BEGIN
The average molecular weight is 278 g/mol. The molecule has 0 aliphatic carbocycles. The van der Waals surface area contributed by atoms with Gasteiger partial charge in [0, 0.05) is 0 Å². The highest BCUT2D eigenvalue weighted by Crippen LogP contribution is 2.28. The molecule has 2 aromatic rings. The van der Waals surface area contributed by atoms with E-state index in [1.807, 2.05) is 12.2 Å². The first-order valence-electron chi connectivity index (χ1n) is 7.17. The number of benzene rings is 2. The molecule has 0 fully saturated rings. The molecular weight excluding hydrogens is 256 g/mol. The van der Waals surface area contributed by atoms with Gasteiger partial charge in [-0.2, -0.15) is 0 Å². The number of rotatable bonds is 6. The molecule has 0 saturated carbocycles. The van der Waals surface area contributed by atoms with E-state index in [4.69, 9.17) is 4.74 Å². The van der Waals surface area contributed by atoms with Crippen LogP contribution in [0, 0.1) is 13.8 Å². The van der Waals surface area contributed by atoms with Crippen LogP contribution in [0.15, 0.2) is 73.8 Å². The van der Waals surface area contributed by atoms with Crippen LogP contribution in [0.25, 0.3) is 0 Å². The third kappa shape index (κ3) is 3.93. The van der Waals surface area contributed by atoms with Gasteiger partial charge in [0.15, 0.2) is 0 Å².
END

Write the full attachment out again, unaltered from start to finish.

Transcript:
The average molecular weight is 278 g/mol. The molecule has 0 aliphatic carbocycles. The van der Waals surface area contributed by atoms with Gasteiger partial charge in [0, 0.05) is 0 Å². The highest BCUT2D eigenvalue weighted by Crippen LogP contribution is 2.28. The molecule has 2 aromatic rings. The van der Waals surface area contributed by atoms with E-state index in [1.807, 2.05) is 12.2 Å². The first-order valence-electron chi connectivity index (χ1n) is 7.17. The number of benzene rings is 2. The molecule has 0 fully saturated rings. The molecular weight excluding hydrogens is 256 g/mol. The van der Waals surface area contributed by atoms with Gasteiger partial charge in [-0.2, -0.15) is 0 Å². The number of rotatable bonds is 6. The molecule has 0 saturated carbocycles. The van der Waals surface area contributed by atoms with E-state index in [4.69, 9.17) is 4.74 Å². The van der Waals surface area contributed by atoms with Crippen LogP contribution in [0, 0.1) is 13.8 Å². The van der Waals surface area contributed by atoms with Crippen LogP contribution in [0.15, 0.2) is 73.8 Å². The van der Waals surface area contributed by atoms with Crippen LogP contribution in [0.25, 0.3) is 0 Å². The third kappa shape index (κ3) is 3.93. The van der Waals surface area contributed by atoms with Gasteiger partial charge in [0.15, 0.2) is 0 Å².